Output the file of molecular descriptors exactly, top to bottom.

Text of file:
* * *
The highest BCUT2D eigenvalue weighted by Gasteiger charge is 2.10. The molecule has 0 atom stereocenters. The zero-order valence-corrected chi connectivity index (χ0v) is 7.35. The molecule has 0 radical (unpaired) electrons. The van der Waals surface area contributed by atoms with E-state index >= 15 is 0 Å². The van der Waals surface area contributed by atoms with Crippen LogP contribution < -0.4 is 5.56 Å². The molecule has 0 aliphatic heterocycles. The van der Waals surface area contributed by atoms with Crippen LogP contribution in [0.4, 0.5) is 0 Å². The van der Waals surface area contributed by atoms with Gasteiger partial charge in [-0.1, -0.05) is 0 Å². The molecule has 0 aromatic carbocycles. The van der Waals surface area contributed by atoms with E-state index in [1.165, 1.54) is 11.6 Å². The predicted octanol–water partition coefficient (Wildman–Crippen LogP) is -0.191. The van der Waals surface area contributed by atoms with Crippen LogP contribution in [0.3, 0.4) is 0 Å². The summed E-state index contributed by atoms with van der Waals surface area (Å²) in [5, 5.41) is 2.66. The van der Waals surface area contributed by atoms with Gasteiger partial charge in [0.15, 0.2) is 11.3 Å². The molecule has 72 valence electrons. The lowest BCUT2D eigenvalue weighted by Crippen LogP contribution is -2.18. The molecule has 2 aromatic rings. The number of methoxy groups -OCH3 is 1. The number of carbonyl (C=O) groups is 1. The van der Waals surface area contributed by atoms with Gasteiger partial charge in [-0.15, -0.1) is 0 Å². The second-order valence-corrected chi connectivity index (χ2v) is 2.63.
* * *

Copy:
The highest BCUT2D eigenvalue weighted by Gasteiger charge is 2.10. The molecule has 0 atom stereocenters. The zero-order valence-corrected chi connectivity index (χ0v) is 7.35. The molecule has 0 radical (unpaired) electrons. The van der Waals surface area contributed by atoms with E-state index >= 15 is 0 Å². The van der Waals surface area contributed by atoms with Crippen LogP contribution < -0.4 is 5.56 Å². The molecule has 0 aliphatic heterocycles. The van der Waals surface area contributed by atoms with Crippen LogP contribution in [0.4, 0.5) is 0 Å². The van der Waals surface area contributed by atoms with Gasteiger partial charge in [-0.1, -0.05) is 0 Å². The molecule has 0 aromatic carbocycles. The van der Waals surface area contributed by atoms with E-state index in [1.165, 1.54) is 11.6 Å². The predicted octanol–water partition coefficient (Wildman–Crippen LogP) is -0.191. The van der Waals surface area contributed by atoms with Crippen LogP contribution in [0.3, 0.4) is 0 Å². The summed E-state index contributed by atoms with van der Waals surface area (Å²) in [5, 5.41) is 2.66. The van der Waals surface area contributed by atoms with Gasteiger partial charge in [0.15, 0.2) is 11.3 Å². The molecule has 72 valence electrons. The lowest BCUT2D eigenvalue weighted by Crippen LogP contribution is -2.18. The molecule has 2 aromatic rings. The number of methoxy groups -OCH3 is 1. The number of carbonyl (C=O) groups is 1. The van der Waals surface area contributed by atoms with Gasteiger partial charge in [-0.15, -0.1) is 0 Å². The second-order valence-corrected chi connectivity index (χ2v) is 2.63.